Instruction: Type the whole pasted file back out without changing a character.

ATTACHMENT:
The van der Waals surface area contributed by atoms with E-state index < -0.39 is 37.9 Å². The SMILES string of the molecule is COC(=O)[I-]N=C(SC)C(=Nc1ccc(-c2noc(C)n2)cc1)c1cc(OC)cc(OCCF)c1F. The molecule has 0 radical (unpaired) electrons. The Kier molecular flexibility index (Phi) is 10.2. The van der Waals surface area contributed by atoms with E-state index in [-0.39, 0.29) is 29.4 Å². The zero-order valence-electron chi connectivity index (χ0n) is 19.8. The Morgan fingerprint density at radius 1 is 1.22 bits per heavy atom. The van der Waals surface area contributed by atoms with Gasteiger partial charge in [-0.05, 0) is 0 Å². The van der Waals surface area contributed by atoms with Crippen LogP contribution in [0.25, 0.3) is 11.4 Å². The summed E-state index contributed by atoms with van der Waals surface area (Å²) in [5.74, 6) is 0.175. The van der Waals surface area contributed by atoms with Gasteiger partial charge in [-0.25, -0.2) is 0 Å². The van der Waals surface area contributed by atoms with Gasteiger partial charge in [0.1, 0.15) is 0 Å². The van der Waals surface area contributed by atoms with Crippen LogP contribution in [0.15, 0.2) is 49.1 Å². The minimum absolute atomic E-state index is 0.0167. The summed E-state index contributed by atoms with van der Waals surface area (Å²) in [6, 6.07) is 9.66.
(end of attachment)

The van der Waals surface area contributed by atoms with E-state index < -0.39 is 37.9 Å². The SMILES string of the molecule is COC(=O)[I-]N=C(SC)C(=Nc1ccc(-c2noc(C)n2)cc1)c1cc(OC)cc(OCCF)c1F. The molecule has 0 radical (unpaired) electrons. The Kier molecular flexibility index (Phi) is 10.2. The van der Waals surface area contributed by atoms with E-state index in [-0.39, 0.29) is 29.4 Å². The zero-order valence-electron chi connectivity index (χ0n) is 19.8. The Morgan fingerprint density at radius 1 is 1.22 bits per heavy atom. The van der Waals surface area contributed by atoms with Gasteiger partial charge in [-0.05, 0) is 0 Å². The van der Waals surface area contributed by atoms with Crippen LogP contribution in [0.25, 0.3) is 11.4 Å². The summed E-state index contributed by atoms with van der Waals surface area (Å²) in [5.74, 6) is 0.175. The van der Waals surface area contributed by atoms with Gasteiger partial charge in [-0.25, -0.2) is 0 Å². The van der Waals surface area contributed by atoms with Gasteiger partial charge in [0.1, 0.15) is 0 Å². The van der Waals surface area contributed by atoms with Crippen LogP contribution in [0.15, 0.2) is 49.1 Å². The minimum absolute atomic E-state index is 0.0167. The summed E-state index contributed by atoms with van der Waals surface area (Å²) in [6, 6.07) is 9.66.